OSHA’s Burden of Proof and Contesting the “Knowledge” Element

In order to establish a violation in any case, OSHA must prove the following four elements: (1) the cited standard applies; (2) the employer failed to comply with the standard; (3) employees had access to the violative condition; and (4) the employer knew, or with the exercise of reasonable diligence, could have known of the violative condition.

A recent decision from the Occupational Safety and Health Review Commission (OSHRC) (March 7, 2014, Docket No. 12-2152), provides an opportunity to discuss the fourth element, the “knowledge” element. Briefly, in this case, the general contractor was issued a citation for permitting two employees to perform work from an aerial lift without being tied off at a school renovation project. The contractor conceded that OSHA had established the first three elements, but contested the fourth element, specifically, that the contractor knew, or with the exercise of reasonable diligence, could have known of the violative condition.

The OSHRC rejected the contractor’s arguments, finding that although the contractor’s superintendent did not have actual knowledge of the employees’ failure to tie off, the superintendent could have found out about the conduct “with the exercise of reasonable diligence.” In support of its decision, the OSHRC emphasized the following:

  • the contractor did not provide safety training classes for the employees who were in the aerial lift;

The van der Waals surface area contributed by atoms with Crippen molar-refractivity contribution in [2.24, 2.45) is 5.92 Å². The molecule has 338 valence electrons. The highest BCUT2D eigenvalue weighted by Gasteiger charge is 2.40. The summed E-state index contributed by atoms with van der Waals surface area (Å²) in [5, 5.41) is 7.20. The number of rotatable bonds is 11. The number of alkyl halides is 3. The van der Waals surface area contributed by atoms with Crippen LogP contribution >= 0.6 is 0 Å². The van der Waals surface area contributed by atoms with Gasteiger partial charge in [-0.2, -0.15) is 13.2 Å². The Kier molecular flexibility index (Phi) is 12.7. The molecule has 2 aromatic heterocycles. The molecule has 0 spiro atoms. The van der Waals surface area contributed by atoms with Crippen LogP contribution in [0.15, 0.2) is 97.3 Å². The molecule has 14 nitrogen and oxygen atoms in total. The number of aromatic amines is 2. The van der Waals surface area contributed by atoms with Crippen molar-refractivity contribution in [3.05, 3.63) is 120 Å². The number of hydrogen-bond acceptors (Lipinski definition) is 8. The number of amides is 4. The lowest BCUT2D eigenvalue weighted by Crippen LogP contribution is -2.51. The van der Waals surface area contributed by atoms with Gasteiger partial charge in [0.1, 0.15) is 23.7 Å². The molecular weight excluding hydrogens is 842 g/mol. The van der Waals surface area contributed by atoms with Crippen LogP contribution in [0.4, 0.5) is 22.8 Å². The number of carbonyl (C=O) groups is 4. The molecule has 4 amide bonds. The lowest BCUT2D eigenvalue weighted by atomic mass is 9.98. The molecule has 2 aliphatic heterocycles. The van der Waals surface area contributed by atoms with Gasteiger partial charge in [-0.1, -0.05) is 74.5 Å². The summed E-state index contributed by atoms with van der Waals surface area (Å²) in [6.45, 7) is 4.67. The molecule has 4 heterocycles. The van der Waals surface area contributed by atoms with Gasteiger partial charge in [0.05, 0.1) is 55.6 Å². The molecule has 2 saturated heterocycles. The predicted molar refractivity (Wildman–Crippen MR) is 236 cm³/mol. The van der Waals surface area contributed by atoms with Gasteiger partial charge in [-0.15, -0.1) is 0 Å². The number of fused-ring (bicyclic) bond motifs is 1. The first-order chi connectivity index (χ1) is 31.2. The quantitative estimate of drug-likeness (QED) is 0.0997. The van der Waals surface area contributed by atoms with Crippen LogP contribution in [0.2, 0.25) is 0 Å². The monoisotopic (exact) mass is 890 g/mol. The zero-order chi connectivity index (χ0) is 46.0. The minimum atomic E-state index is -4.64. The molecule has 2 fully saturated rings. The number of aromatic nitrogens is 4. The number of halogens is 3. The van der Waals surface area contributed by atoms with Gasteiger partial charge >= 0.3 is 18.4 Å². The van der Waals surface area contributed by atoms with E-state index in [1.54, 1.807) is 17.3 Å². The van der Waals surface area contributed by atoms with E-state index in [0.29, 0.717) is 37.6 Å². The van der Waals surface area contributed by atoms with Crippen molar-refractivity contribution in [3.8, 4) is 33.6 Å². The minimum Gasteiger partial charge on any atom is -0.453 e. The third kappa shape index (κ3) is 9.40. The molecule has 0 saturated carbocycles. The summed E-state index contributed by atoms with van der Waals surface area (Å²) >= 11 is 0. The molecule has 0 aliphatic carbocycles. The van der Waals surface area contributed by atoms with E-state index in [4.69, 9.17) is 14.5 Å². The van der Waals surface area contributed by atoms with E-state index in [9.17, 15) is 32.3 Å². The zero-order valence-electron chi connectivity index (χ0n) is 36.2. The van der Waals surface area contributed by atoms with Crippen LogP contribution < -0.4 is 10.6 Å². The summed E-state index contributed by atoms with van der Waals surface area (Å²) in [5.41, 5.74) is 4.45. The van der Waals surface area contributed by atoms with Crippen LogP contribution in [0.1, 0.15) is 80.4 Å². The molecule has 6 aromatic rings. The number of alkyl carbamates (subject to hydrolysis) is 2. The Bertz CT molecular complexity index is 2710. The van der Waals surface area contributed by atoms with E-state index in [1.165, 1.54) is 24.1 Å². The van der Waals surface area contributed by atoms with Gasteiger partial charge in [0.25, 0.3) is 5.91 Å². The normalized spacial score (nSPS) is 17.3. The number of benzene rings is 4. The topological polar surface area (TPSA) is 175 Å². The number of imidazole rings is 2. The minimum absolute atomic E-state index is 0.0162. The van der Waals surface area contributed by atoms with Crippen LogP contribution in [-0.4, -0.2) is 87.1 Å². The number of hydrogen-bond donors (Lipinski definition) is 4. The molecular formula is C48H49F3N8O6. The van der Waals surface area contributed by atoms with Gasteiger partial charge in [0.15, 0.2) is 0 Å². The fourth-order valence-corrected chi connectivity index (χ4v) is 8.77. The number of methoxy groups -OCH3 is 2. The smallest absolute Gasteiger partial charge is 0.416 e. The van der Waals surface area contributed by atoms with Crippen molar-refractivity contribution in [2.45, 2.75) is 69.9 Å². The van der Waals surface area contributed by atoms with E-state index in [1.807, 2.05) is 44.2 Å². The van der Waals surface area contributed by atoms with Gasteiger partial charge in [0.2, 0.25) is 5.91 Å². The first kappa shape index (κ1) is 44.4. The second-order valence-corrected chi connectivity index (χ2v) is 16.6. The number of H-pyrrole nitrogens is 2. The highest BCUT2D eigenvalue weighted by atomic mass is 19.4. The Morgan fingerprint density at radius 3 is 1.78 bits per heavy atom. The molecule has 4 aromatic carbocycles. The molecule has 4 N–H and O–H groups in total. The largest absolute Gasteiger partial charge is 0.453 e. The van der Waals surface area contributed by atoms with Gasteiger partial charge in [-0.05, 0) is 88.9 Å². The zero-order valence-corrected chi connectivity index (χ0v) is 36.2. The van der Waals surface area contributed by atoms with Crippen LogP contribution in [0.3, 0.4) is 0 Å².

• the contractor’s safety program was only communicated to its employees at the discretion of the supervisor;
  • the contractor did not have a written work rule specifically addressing the requirement to tie off while working from an aerial lift;
  • the two employees in the aerial lift spoke Spanish as their first language and the contractor did not have a Spanish version of the safety manual;
  • although the two employees had been in the aerial lift for six hours in plain view, the contractor’s superintendent never observed them because he remained in his office in the school the entire time;
  • the contractor’s superintendent did not develop any Job Safety Analysis (“JSA”) forms for the subject project; and
  • the contractor did not discipline the two employees for working in the aerial lift without fall protection.

The above factors relied upon by the OSHRC provide guidance for any contractor to follow. Although the factors are not an exhaustive list of what should (and should not) be done on any site, they provide some guidance.

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